It’s Time to Take Marsy’s Law to Court
Last year the voters approved Marsy’s Law, a constitutional amendment which will supposedly make our legal system more just by giving victims and their families rights.
Nearly every facet of our state’s legal community – from cops to prosecutors to defense attorneys to judges – opposed the ballot measure arguing that it could create real headaches for the criminal justice system. But because the initiated measure process allows for the creation of lengthy, complicated public policy by an electorate which, for the most part, knows no more about that policy than what they’ve seen in television commercials we’re stuck with it.
When actor Kelsey Grammer speaks on complicated legal issues, the public listens. Marsy’s Law passed with 62 percent of the vote.
Now we’re stuck with this stupid thing and – surprise! – it’s creating problems for the criminal justice system.
It’s not just a headache for law enforcement, who now must do their jobs in accordance with yet another feel-good political mandate. It’s impacting the process by which we establish guilt or innocence.
“It seems that the Ward County State’s Attorney’s Office interpretation of Marsy’s Law has resulted in difficulty for lawyers trying to prepare a defense for their clients,” reports the Minot Daily News.
At issue is the Marsy’s Law protections for the identity of victims. Taken at face value it seems like a nice thing. Who doesn’t want to protect victims, right? There’s just a little problem called the U.S. Constitution which guarantees the accused in the criminal justice system to confront their accusers.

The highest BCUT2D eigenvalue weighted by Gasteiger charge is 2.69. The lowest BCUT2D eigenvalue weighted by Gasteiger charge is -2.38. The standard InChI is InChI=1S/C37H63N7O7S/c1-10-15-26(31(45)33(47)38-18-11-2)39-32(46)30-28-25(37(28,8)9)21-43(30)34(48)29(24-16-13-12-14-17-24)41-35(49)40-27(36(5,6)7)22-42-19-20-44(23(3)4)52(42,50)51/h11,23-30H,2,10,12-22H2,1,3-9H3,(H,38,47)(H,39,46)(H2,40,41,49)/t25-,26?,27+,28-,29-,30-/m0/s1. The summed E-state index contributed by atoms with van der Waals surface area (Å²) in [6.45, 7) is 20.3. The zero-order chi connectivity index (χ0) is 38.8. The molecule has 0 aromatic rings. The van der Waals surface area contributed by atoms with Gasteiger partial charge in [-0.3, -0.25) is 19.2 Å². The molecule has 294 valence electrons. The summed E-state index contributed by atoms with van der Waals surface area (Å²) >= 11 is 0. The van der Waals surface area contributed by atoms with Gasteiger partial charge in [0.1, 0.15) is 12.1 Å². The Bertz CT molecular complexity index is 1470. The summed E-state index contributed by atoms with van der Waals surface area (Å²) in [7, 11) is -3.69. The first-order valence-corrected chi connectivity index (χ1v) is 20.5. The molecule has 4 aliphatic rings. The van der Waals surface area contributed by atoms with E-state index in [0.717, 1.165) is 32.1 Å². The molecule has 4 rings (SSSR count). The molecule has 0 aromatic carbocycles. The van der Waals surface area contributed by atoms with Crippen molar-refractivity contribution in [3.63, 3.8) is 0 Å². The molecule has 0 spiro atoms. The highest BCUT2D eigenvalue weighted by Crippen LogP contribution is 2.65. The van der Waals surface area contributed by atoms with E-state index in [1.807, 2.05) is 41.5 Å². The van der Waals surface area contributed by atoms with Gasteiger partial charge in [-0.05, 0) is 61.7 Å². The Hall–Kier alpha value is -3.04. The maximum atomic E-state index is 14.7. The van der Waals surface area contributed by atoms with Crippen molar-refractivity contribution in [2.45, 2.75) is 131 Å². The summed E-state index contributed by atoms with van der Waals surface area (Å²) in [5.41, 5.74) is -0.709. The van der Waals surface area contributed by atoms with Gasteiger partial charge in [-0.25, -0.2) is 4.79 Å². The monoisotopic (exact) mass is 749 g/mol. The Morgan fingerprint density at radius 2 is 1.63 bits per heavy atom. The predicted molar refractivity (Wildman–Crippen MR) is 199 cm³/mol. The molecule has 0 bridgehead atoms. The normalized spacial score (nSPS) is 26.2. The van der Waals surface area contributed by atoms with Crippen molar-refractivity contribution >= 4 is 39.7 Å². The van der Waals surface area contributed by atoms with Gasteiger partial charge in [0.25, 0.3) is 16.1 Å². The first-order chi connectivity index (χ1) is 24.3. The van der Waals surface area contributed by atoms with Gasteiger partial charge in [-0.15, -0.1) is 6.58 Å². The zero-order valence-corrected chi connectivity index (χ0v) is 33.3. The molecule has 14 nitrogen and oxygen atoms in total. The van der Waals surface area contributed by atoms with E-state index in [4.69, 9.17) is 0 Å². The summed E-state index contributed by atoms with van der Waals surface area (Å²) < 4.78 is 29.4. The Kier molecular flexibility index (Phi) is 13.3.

It’s an important right. How can you defend yourself accusations that you victimized someone when you aren’t allowed to know who the victims are?
That’s what is happening in Ward County right now:
Raissa Carpenter, a public defender for accused robber and attempted murderer Javontez Barnes, told North Central District Court Judge Richard Hagar Thursday that the state’s attorney’s office claimed Marsy’s Law is the reason it turned over documents in the Barnes case with the names and addresses of alleged victims heavily redacted. She said public defender offices across the state have been consulted and no other office has reported any changes in the discovery process or that state’s attorney’s offices have refused to identify victims in discovery documents. Carpenter said she needs to know the names of the victims and their addresses to begin preparing a defense.
The prosecutor in the case says she wants a court order before she’ll turn this information over to the defense lawyer, but even then she doesn’t want the information making it into the hands of the defendant. “[Ward County Deputy State’s Attorney Kelly] said she also wants an order that defense attorneys cannot turn over physical copies of the discovery documents to defendants, as the state’s attorney’s office doesn’t want those documents or victim names passed along among inmates at the Ward County Jail,” the Minot Daily reports.
Keep in mind that rights such as those in the 6th amendment belong to the individual. His or her legal counsel may invoke those rights on the individual’s behalf, but they belong to the individual.
Here’s the specific language at issue in the above situation from Marsy’s Law, which is now Article I, Section 25 of the state constitution:
This conflicted policy. It gives “all victims” the right to refuse to cooperate with the defense and withhold information from them. Sure, it says that right shall not “abrogate” the 6th amendment (which gives defendant the right to confront witnesses against them), nor diminish disclosure to the defense, but that’s the problem.
The language sets up rights for the victim which directly conflict with the rights of the defendants. Now the courts have to sort it out.
Will they come down on the side of protecting the rights for the accused? Who knows. That ought to frighten everyone concerned with just outcomes in the criminal justice system.
Marsy’s Law needs to be challenged and overturned.